What are Plato thoughts on Education and the State?
“The perfect society will occur only when kings become philosophers or philosophers are made kings.”(Plato)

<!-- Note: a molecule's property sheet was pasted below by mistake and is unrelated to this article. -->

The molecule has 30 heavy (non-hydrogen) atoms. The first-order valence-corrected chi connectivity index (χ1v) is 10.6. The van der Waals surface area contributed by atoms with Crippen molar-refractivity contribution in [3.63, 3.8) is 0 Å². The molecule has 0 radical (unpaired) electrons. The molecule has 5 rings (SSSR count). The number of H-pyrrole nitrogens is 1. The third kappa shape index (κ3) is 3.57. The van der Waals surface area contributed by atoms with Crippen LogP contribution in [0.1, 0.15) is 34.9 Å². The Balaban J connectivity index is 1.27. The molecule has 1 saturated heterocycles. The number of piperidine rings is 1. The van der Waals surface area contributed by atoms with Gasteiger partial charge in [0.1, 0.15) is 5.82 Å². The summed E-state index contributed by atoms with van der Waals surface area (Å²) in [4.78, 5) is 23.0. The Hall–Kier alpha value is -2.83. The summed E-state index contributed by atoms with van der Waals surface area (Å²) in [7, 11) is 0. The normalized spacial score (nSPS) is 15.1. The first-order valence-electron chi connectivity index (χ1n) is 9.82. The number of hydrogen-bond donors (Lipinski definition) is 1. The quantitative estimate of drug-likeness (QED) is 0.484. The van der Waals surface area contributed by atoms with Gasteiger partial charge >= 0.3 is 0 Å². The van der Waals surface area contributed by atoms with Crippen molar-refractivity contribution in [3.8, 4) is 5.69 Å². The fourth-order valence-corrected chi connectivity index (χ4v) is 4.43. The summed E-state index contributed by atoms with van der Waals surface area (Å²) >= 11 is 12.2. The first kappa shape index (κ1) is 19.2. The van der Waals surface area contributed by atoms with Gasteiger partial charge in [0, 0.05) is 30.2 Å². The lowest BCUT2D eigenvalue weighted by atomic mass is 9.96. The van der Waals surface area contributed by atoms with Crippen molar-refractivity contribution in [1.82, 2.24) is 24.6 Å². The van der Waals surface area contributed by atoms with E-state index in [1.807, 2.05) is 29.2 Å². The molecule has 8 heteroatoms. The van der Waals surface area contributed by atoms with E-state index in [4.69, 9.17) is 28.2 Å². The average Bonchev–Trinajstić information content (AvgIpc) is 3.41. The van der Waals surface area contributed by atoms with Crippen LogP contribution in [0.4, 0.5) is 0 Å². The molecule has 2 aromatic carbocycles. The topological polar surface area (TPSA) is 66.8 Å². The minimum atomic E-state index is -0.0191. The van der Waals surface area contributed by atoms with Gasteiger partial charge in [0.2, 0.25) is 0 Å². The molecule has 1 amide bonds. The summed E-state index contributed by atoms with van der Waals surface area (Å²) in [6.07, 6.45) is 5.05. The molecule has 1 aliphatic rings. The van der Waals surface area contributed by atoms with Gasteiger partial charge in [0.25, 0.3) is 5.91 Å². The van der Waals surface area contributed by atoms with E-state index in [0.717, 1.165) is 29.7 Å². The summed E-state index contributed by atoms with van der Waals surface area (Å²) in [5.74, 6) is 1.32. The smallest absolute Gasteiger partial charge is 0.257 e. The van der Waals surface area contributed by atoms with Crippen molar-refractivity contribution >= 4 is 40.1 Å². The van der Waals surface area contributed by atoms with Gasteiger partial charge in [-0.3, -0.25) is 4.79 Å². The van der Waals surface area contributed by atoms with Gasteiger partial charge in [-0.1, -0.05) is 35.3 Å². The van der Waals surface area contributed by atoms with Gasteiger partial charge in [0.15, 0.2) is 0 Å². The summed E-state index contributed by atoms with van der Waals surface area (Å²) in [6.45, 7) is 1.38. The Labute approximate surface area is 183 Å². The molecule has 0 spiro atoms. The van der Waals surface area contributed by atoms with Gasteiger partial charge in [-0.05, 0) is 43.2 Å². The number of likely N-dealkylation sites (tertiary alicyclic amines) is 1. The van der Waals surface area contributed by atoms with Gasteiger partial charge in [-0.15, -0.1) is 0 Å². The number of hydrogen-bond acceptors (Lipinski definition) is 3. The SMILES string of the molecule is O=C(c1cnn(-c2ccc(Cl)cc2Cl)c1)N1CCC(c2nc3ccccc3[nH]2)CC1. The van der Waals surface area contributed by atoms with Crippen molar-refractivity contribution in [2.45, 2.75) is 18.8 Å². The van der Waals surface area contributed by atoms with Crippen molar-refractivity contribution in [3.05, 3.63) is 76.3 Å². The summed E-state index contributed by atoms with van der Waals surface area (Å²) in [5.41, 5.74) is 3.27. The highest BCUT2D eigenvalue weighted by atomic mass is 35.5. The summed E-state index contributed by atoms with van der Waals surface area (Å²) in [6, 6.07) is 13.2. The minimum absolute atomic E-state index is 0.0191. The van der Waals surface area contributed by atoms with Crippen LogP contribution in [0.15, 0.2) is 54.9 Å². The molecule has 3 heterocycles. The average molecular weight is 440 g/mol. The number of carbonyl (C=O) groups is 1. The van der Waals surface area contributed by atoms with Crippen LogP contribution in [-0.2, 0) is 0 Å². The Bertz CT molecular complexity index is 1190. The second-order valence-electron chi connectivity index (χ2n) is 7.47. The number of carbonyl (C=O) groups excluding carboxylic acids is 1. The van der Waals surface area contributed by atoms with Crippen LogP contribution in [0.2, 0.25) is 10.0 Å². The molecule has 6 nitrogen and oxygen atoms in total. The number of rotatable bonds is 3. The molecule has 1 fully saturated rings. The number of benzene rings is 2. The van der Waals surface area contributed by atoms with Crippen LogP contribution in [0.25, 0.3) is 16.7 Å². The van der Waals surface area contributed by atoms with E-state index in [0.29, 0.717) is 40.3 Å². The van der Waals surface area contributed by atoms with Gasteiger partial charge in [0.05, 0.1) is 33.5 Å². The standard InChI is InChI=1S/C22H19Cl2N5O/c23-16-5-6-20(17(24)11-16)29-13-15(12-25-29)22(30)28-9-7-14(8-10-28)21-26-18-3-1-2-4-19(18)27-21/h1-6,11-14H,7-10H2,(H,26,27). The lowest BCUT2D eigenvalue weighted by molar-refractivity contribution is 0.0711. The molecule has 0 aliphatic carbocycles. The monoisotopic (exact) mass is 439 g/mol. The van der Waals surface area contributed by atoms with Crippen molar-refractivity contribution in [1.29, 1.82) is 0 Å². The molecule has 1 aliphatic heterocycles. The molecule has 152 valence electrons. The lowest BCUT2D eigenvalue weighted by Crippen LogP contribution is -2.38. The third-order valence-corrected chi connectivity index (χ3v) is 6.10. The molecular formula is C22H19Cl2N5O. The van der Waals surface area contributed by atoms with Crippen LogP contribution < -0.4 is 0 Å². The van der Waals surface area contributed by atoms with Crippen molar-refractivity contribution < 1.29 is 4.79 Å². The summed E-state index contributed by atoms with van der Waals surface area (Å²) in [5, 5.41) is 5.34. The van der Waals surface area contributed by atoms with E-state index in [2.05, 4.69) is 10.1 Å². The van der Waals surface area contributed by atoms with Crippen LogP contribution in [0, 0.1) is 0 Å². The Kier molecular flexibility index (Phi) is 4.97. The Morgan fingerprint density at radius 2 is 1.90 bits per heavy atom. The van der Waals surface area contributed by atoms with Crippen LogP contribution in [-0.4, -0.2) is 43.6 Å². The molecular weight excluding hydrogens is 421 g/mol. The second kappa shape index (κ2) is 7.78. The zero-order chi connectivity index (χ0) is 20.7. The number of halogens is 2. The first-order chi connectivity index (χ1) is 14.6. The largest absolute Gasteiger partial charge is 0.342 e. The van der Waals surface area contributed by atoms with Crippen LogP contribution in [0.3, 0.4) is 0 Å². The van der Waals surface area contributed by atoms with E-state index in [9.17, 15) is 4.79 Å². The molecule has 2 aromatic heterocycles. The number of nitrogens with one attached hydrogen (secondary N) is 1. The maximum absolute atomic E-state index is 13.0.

“The object of education is to turn the eye which the soul already possesses to the light. The whole function of education is not to put knowledge into the soul, but to bring out the best things that are latent in the soul, and to do so by directing it to the right objects. The problem of education, then, is to give it the right surrounding.” (Plato) In the fifth century B.C.E Plato was born into an aristocratic Greek family. As a youngster his intention was to be engaged in politics. However in his twenties his thoughts were change after coming into the circle of Socrates, who was to be the lasting influence on his thought. Hence, following the execution of Socrates on accusations of the corruption of youth Plato abandoned direct involvement in politics and turned to writing and education. Plato was well known for his works which were all written in the form of dialogues. In the Republic, written about 385 B.C.E and in the Laws, his last work, on which he was still at work at the end of his life Plato addresses childhood in the context of education. Plato saw education as “the one great thing”, no scheme of human life was so important to him, since he rejected birth as a criterion for distributing the function of education. He believes that the aim of education was the harmonious development of human personality with the central purpose was to produce the right type of individualities in the state. Therefore, Plato saw the state primarily as an educational entity. His scheme of education was greatly influenced by Spartan system of education. In the Spartan system the family had no control over the education of its members. The state was controlling all aspects of education. In the Republic, Plato devotes much attention to the education of the child as a future citizen. He...
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